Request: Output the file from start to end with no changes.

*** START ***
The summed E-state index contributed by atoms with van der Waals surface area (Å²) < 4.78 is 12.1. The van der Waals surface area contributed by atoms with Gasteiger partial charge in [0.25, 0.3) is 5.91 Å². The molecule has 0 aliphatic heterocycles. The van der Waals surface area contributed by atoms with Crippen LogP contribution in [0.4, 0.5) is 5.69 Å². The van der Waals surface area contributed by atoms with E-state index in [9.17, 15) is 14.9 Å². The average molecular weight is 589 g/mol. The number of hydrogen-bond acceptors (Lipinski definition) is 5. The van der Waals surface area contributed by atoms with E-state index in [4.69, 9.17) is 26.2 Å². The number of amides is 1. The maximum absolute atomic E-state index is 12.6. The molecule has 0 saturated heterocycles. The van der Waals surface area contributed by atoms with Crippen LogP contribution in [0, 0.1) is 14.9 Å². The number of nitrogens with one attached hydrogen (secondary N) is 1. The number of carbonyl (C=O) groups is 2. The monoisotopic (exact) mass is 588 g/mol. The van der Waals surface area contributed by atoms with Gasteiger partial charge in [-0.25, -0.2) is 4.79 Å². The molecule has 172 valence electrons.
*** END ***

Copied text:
The summed E-state index contributed by atoms with van der Waals surface area (Å²) < 4.78 is 12.1. The van der Waals surface area contributed by atoms with Gasteiger partial charge in [0.25, 0.3) is 5.91 Å². The molecule has 0 aliphatic heterocycles. The van der Waals surface area contributed by atoms with Crippen LogP contribution in [0.4, 0.5) is 5.69 Å². The van der Waals surface area contributed by atoms with E-state index in [9.17, 15) is 14.9 Å². The average molecular weight is 589 g/mol. The number of hydrogen-bond acceptors (Lipinski definition) is 5. The van der Waals surface area contributed by atoms with E-state index in [4.69, 9.17) is 26.2 Å². The number of amides is 1. The maximum absolute atomic E-state index is 12.6. The molecule has 0 saturated heterocycles. The van der Waals surface area contributed by atoms with Crippen LogP contribution in [0, 0.1) is 14.9 Å². The number of nitrogens with one attached hydrogen (secondary N) is 1. The number of carbonyl (C=O) groups is 2. The monoisotopic (exact) mass is 588 g/mol. The van der Waals surface area contributed by atoms with Gasteiger partial charge in [-0.25, -0.2) is 4.79 Å². The molecule has 172 valence electrons.